How to Keep Your New Wife Off Your “Offer in Compramise”
Let me start by giving you some general comments. Assume you have undergone an income tax audit prior to marriage and you wind up owing IRS tax. If the liability is joint and both parties wish to make the offer in compromise, both names must be shown. If the taxpayer is singly liable for a liability (e.g., employment taxes) and only one person is submitting the offer, only one offer must be submitted. However, in order to properly evaluate the offer, the non-liable spouse will be asked to submit a Form 433a disclosing all assets, liabilities, income and expenses attributed to the non-liable spouse. Or, the form 433a can be submitted listing all assets, liabilities, income and expenses of both spouses with the non-liable spouse’s assets, liabilities, income and expenses clearly marked.
Key Comments: The IRS can’t compel the non-liable spouse to provide financial information, however an offer is subject to the IRS determining if it would be in the government’s best interest. They will not approve an offer if the IRS believes the non-liable spouse can contribute to the liable spouse’s liability. Your attorney must make it clear to the IRS that the non-liable spouse’s assets will not be a part of the offer computation; however to get the IRS to consider the offer you will be compelled to provide financial information on the non-liable spouse.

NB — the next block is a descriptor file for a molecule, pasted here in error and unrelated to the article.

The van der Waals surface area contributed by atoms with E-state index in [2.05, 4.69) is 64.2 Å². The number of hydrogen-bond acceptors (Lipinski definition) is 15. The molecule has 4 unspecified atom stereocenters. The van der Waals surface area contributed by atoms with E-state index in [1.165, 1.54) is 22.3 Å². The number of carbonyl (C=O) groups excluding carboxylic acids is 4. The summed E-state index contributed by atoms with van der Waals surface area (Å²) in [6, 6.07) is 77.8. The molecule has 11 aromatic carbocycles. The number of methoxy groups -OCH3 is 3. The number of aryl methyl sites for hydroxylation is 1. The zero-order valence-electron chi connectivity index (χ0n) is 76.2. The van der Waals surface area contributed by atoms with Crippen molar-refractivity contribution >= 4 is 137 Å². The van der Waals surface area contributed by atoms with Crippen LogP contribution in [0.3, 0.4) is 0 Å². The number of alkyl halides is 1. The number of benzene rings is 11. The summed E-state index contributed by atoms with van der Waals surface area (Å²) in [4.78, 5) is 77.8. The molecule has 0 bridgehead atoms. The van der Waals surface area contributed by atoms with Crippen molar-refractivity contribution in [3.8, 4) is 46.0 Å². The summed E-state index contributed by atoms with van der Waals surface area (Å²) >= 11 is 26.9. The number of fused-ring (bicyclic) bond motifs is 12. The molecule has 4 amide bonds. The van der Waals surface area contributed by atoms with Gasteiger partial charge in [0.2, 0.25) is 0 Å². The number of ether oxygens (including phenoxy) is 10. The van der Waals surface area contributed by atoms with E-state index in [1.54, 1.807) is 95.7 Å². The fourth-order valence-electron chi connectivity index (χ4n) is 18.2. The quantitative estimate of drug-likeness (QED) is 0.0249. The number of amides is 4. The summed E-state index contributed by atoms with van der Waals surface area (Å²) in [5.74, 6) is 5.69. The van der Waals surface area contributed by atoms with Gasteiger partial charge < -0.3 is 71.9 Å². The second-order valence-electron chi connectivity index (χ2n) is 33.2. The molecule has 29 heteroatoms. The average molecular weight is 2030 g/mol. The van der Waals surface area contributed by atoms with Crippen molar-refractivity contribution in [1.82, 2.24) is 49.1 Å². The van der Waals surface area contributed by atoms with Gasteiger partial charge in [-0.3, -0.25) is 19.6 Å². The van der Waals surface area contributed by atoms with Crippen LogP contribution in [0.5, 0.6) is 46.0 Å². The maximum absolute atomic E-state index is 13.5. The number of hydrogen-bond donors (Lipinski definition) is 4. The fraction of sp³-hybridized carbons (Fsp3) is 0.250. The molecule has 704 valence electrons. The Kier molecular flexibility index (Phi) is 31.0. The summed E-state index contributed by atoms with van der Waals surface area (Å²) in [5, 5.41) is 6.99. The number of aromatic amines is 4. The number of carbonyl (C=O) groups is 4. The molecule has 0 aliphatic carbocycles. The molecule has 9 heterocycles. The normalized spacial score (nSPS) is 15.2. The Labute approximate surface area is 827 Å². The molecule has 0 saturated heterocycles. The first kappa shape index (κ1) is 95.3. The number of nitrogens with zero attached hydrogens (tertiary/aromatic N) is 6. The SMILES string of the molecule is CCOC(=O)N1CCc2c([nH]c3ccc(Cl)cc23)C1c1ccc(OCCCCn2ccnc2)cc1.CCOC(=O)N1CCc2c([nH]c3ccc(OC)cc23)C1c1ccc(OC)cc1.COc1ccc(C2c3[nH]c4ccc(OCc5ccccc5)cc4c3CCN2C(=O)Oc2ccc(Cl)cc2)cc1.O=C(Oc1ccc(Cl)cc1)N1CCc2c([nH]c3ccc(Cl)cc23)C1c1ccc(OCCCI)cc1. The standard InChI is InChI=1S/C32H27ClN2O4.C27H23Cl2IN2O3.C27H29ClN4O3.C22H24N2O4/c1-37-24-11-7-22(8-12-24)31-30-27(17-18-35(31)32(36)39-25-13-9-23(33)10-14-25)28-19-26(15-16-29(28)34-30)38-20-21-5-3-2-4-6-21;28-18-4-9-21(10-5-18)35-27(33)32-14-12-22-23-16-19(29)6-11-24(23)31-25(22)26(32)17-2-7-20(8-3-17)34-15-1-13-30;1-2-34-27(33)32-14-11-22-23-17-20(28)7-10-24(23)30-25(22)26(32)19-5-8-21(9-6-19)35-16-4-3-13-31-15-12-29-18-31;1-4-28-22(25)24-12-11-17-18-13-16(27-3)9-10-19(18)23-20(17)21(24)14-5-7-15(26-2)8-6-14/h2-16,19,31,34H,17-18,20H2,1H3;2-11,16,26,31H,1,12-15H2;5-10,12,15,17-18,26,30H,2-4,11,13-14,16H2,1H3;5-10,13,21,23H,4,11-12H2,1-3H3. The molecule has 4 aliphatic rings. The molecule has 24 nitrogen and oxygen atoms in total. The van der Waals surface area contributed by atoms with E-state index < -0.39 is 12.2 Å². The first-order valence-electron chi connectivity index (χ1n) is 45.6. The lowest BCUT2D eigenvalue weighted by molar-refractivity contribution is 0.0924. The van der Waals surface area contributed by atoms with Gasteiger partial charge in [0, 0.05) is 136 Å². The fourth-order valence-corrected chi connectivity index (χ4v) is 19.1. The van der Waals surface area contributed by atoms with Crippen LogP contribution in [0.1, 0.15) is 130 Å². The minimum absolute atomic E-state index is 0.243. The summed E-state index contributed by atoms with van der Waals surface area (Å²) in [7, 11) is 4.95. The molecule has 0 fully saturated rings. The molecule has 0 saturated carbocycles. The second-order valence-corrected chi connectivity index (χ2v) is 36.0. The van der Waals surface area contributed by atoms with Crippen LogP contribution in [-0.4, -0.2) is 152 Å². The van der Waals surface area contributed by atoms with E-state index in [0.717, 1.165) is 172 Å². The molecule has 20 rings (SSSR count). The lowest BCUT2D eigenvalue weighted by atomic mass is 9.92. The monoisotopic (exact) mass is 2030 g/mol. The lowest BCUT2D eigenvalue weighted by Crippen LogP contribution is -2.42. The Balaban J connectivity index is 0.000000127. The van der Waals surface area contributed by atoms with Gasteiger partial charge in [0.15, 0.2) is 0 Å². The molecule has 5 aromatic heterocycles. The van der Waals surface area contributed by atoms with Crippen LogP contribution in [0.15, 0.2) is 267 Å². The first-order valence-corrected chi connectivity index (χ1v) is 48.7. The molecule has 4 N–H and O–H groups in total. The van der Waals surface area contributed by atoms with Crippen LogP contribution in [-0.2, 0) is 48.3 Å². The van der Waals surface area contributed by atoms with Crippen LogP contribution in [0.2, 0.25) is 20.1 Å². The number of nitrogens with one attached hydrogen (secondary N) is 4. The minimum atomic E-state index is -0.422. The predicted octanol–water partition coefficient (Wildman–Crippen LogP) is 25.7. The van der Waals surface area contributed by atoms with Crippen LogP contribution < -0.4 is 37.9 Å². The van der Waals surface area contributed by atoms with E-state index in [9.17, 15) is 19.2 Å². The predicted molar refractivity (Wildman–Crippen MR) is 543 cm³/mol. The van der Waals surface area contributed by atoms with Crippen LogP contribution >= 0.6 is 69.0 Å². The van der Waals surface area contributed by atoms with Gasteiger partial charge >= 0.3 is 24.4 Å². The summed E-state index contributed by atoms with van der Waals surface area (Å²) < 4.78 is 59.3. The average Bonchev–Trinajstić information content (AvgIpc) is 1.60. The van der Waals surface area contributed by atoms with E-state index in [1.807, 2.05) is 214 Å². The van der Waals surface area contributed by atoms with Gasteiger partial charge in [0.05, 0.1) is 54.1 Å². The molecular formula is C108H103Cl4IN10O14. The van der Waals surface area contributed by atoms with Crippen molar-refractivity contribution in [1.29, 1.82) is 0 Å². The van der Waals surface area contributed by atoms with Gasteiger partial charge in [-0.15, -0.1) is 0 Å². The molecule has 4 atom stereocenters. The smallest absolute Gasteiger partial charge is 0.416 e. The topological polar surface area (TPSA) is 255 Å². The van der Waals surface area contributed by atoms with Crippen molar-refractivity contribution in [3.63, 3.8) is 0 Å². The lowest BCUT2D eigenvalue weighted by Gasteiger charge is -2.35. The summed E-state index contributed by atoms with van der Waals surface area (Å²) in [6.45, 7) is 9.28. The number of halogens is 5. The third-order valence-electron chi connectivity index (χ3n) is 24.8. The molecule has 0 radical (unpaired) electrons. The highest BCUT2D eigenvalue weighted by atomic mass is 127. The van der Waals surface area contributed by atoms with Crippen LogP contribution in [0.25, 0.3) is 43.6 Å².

You would be well-advised to submit your OIC to the IRS before getting married. Most likely a new bride will not take well to inheriting a tax liability of her new groom, especially given that her income could be included into the equation.
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